When reenacting or acting as a historical interpreter, its good to have a few historical dates and stories to share. This series will publish a few.

July 31, 1776 – Francis Salvador became the first Jew to die in combat during the American Revolution in the Ninety-Six district of North Carolina.  “Here, Mr. Salvador received three wounds; and, fell by my side. . . . I desired, Lt. Farar to take care of Mr. Salvador; but, before he could find him in the dark, the enemy unfortunately got his scalp: which, was the only one taken.“

Francis Salvador was the first Jew to hold a government position in the British colonies, and also the first Jew to die in the American Revolution. He is the epitome of the American dream, the idea that someone can rise from poverty, overcome social and religious differences, and fight their way to the top, in battle if necessary, or in politics.

Francis Salvador, born in London in 1746, was part of a group of Jews looking for religious freedom in America. His family travelled with 42 Jews to Savannah, Georgia with the original settlers in 1733. Spain had control of Florida at this time, and when they looked to take over Georgia, most of the Jews fled north to South Carolina. Most of them searched for the safety of Charleston.

He inherited enormous wealth at just 2 years old at his father’s death, and even more through his marriage to his cousin. However, he was severely set back financially by the failure of the East India Company and other natural disasters, so in December of 1773, Salvador emigrated to Charleston, South Carolina, leaving his wife and children left behind in London.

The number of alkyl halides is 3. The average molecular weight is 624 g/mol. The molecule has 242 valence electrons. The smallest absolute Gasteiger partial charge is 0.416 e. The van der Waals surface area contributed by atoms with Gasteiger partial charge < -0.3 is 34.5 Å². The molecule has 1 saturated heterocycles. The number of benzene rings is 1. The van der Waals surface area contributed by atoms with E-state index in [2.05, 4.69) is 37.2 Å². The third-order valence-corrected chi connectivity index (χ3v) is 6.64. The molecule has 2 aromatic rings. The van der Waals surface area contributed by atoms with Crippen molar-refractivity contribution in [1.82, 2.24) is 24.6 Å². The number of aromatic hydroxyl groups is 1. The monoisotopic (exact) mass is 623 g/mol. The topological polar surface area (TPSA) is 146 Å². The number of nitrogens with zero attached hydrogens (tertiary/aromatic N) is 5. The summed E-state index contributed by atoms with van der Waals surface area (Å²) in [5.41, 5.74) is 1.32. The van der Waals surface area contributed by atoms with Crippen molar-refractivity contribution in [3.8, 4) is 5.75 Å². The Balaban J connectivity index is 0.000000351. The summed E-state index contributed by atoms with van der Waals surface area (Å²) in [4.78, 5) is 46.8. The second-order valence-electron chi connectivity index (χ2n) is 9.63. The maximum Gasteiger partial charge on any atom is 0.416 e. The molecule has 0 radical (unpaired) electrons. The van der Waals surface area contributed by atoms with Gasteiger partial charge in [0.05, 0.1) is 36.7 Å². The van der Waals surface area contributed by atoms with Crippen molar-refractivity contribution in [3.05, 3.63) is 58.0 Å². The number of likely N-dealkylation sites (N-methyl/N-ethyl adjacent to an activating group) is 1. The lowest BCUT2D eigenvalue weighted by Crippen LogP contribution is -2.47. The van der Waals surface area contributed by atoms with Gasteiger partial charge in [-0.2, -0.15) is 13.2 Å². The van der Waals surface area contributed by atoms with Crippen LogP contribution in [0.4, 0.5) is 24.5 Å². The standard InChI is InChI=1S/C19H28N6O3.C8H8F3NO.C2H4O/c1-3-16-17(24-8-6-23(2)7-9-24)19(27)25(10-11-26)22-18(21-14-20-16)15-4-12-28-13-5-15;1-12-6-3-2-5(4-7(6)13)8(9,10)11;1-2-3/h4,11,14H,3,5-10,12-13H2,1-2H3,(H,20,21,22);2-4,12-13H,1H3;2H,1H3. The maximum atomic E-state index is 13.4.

Francis Salvador was almost immediately swept up in a whirlwind of Revolution, which he joined wholeheartedly, befriending the southern patriot leaders. He was elected to the South Carolina General Assembly in 1773, within a year after arriving and at only 27 years old. It was technically illegal for a Jew to hold office or even vote, but no one objected to Salvador holding the post, and he served until his death. In doing so, he became the first Jew to hold office in any of the English colonies.

He was responsible for writing up the state’s constitution and served on several small committees, eventually being chosen to serve on South Carolina’s provincial congress in 1774, helping write up a bill of rights and a letter of complaint to the royal governor of South Carolina outlining their complaints against the king. It was here that Salvador was chosen to try and convince the Tories to change their position and join the patriots.

He served again in the second South Carolina provincial congress in 1775, strongly championing independence and arguing that South Carolina’s delegates to the Continental Congress should vote for independence from England. He also fought for payment to be made to soldiers in the Continental army.

Early in 1776, the British convinced their Native American allies to attack the towns on the South Carolina frontier to create a diversion, keeping troops from attending the redcoat attack on the coast. On July 1, 1776, the Indians attacked, and Francis Salvador rode 28 miles to Major Williams and gave the alarm. He then fought in the following engagements. On July 31, 1776, Major Williamson captured two loyalists who then led Williamson and his men into an ambush laid by their fellow loyalists and the Native Americans.

Francis Salvador was shot and fell into some bushes where the Indians found him and scalped him. He died of his wounds some 45 minutes later. 

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Published by Michael Carver

My goal is to bring history alive through interactive portrayal of ordinary American life in the late 18th Century (1750—1799) My persona are: Journeyman Brewer; Cordwainer (leather tradesman but not cobbler), Statesman and Orator; Chandler (candle and soap maker); Gentleman Scientist; and, Soldier in either the British Regular Army, the Centennial Army, or one of the various Militia. Let me help you experience history 1st hand!

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